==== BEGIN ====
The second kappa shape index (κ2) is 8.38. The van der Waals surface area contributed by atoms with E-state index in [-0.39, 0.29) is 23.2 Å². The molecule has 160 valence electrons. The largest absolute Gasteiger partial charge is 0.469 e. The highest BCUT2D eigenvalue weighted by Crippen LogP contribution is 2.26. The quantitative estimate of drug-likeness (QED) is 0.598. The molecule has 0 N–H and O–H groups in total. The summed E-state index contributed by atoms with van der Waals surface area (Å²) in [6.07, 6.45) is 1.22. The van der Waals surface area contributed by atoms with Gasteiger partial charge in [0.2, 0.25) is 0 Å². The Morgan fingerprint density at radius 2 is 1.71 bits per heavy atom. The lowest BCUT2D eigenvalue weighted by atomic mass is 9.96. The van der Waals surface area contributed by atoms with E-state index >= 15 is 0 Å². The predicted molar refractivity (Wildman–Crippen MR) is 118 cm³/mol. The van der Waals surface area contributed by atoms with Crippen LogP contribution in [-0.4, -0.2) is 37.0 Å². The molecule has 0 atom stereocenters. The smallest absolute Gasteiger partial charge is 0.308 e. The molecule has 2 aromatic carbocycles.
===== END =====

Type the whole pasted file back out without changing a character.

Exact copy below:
The second kappa shape index (κ2) is 8.38. The van der Waals surface area contributed by atoms with E-state index in [-0.39, 0.29) is 23.2 Å². The molecule has 160 valence electrons. The largest absolute Gasteiger partial charge is 0.469 e. The highest BCUT2D eigenvalue weighted by Crippen LogP contribution is 2.26. The quantitative estimate of drug-likeness (QED) is 0.598. The molecule has 0 N–H and O–H groups in total. The summed E-state index contributed by atoms with van der Waals surface area (Å²) in [6.07, 6.45) is 1.22. The van der Waals surface area contributed by atoms with Gasteiger partial charge in [0.2, 0.25) is 0 Å². The Morgan fingerprint density at radius 2 is 1.71 bits per heavy atom. The lowest BCUT2D eigenvalue weighted by atomic mass is 9.96. The van der Waals surface area contributed by atoms with E-state index >= 15 is 0 Å². The predicted molar refractivity (Wildman–Crippen MR) is 118 cm³/mol. The van der Waals surface area contributed by atoms with Crippen LogP contribution in [-0.4, -0.2) is 37.0 Å². The molecule has 0 atom stereocenters. The smallest absolute Gasteiger partial charge is 0.308 e. The molecule has 2 aromatic carbocycles.